Last week, Republican presidential nominee Donald Trump proposed congressional term limits.
“I hear it from more and more people,” Trump said of term limits for federal legislators. “We’re going to take a very serious look at that.”
The idea of national term limits periodically surfaces as an issue. Republicans campaigned on term limits as part of the 1994 Contract With America platform. The tea party also featured term limits as part of its agenda in 2010. The presidential candidate did not elaborate on a plan. However, the history of term limit proposals indicates there will be difficulties in passage.
In 2012, Congress overwhelmingly rejected an amendment to impose congressional term limits. The next year, a Gallup poll reported that 75% of Americans supported term limits on Congress. However, there is little political movement to limit the number of years congressmen can serve.
Some politicians have run on platforms of voluntary term limits. Tom Coburn of Oklahoma was elected to the U.S. House in 1994 pledging to serve no more than three terms. He honored his pledge and returned a few years later to run for the US Senate. Coburn promised again to serve no more than twelve years.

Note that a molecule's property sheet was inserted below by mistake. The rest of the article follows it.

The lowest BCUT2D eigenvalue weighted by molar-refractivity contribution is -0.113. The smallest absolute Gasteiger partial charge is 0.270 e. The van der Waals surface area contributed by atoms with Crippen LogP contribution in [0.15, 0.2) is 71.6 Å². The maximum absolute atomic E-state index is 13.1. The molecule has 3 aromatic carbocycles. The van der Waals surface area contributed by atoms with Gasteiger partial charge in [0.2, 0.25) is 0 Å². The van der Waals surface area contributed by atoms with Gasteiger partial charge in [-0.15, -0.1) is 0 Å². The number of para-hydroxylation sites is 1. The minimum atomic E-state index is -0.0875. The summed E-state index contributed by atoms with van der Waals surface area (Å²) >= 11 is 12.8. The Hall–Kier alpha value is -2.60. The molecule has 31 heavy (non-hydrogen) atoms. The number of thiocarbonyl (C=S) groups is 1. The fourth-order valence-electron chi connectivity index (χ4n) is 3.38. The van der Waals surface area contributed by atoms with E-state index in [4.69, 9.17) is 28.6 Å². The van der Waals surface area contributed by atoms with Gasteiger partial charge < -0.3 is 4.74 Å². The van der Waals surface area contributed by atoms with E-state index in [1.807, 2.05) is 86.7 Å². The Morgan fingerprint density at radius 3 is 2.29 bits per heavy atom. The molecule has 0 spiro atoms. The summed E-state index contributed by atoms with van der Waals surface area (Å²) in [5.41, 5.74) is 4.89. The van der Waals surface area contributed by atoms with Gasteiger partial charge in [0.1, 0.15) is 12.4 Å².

John Shimkus of Illinois ran for the House in 1996 promising to serve no more than four terms. He is currently in his eleventh term. Shimkus’ broken pledge usually surfaces in elections, but has not become a significant factor.
Former US Rep. Ron Paul regularly stated his support for term limits despite serving more than twenty years in the House of Representatives. Paul never imposed voluntary term limits on himself, but introduced legislation for term limits in the 1970s. The libertarian congressman said philosophy of government was more vital than term limits. He said, “If you have a turnover and the same people come in and they believe in big government, nothing good is going to come of it.”
Advocates of term limits argue that for term limits to work, they need to be enforceable and apply to everyone.
Critics note that congressional term limits are not a suitable answer for deeper issues of political dysfunction. They cite how lobbyists continually enact influence on novice legislators. Also, gerrymandering ensures parties control certain districts regardless of the length of terms served by candidates.
In 1995, U.S. Supreme Court ruled that Congress and the states cannot impose term limits on the U.S. Congress. Term limits require a constitutional amendment as the 22nd Amendment limits the president to two terms.